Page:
KNOXVILLE, Tenn. (WVLT) - To pray or not to pray: that question is quickly becoming a hot topic when it comes to sporting events.
The latest, an organization sent a letter to UT, asking it to stop scheduling prayer before kickoff.
But today, it was released that the university will allow praying to be continue before games.
It's a response the Secular Student Alliance at UTK or the Freedom from Religion Foundation did not want to hear, but one student said it "was a step in the right direction."
This all started when the Madison, Wisconsin-based FFRF sent a letter to Chancellor Jimmy Cheek last week.
It mentions that an alum contacted them, saying clergymen are leading prayers at Neyland, and invoking the name of Jesus Christ.
In the letter, the FFRF says: "While students, athletes, and athletic event attendees may choose to gather privately in prayer, a public university has no place in encouraging or endorsing religious ritual."
The organization also said instead of prayer, there should be a moment of silence.
Chancellor Cheek responded by saying: "My understanding is that the decision of the Sixth Circuit Court of Appeals in Chaudhuri v. State of Tennessee, which as you note is binding in Tennessee, specifically held that nonsectarian prayer at public university events does not violate the First Amendment."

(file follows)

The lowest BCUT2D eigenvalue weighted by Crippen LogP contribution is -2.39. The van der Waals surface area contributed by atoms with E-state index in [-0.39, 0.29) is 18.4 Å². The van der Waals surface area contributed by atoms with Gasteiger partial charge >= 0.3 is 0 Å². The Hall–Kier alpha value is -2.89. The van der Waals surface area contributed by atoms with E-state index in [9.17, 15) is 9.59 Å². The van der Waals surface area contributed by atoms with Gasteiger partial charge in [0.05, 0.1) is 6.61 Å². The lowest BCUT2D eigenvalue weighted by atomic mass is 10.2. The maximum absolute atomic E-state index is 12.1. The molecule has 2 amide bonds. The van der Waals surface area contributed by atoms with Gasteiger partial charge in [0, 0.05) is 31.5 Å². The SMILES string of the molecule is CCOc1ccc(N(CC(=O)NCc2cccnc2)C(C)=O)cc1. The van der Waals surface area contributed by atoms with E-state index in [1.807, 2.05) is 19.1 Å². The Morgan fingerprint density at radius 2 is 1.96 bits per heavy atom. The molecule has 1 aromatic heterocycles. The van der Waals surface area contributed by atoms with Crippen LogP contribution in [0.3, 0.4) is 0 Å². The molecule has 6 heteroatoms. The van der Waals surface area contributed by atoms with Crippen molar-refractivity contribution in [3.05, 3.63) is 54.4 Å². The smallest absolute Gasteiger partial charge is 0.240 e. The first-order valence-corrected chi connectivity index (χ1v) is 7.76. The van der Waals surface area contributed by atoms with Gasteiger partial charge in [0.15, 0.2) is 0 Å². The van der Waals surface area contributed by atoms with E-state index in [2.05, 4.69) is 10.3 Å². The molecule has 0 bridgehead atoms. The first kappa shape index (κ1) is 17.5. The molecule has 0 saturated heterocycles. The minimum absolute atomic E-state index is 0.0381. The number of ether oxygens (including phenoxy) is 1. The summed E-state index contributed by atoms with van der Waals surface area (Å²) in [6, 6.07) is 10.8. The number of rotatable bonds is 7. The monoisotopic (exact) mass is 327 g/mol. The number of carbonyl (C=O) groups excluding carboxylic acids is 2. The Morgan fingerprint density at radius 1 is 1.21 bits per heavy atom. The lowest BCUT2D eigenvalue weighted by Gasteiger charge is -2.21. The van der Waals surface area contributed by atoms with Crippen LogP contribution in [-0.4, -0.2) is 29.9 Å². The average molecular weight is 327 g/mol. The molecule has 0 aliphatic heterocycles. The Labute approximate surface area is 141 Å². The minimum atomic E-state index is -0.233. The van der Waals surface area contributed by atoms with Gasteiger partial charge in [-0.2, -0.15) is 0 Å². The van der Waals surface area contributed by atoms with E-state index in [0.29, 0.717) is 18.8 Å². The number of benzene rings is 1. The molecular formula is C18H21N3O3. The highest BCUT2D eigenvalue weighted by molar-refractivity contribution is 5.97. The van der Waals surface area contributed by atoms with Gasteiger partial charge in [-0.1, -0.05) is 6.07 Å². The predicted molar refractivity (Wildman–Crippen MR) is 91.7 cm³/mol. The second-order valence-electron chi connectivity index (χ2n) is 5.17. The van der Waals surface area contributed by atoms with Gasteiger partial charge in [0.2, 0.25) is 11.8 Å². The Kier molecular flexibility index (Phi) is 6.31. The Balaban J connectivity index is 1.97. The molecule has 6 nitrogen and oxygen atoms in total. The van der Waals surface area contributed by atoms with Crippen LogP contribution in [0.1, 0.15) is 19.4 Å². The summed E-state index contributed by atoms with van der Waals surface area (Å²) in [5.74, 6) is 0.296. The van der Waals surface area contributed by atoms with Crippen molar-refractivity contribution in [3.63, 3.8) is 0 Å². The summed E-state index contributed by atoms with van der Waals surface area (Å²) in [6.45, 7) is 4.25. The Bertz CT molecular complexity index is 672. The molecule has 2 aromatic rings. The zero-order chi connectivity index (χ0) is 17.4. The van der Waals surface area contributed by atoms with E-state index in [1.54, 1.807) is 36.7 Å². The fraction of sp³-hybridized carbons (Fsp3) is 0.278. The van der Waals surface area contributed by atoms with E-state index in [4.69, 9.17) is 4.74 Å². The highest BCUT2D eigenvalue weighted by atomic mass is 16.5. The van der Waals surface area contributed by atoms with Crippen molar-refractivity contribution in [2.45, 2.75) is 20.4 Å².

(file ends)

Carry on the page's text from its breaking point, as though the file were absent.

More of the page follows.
He concluded with: "the University will continue to allow prayers before University events consistent with the Chaudhuri case."
"If it's been a tradition this long, I don't know why it's a problem now. This is a free country, free speech, if we want to pray before a game, if no one's every complained about it, I don't think that it should be an issue now," said Kelley Smith, a UT student.
"Prayer is one of the things this country was founded on. I don't think it's right for someone to tell a public university or a state school that they can't pray before a game," said Lauriel Cleveland.
The SSA at UTK says they would rather see a moment of silence instead of prayer, but they are pleased with the acknowledgment of one word.
"(Chancellor) Jimmy Cheek managed to identify the word 'nonsectarian' in his response, which we think is a step in the right direction. We don't think it's a final solution, but we're happy that he at least addressed it," said Shaun Adams, with the SSA.
FFRF also sent a letter to UT-Chattanooga regarding prayer, and they have already replaced praying with a "moment of silence" before games.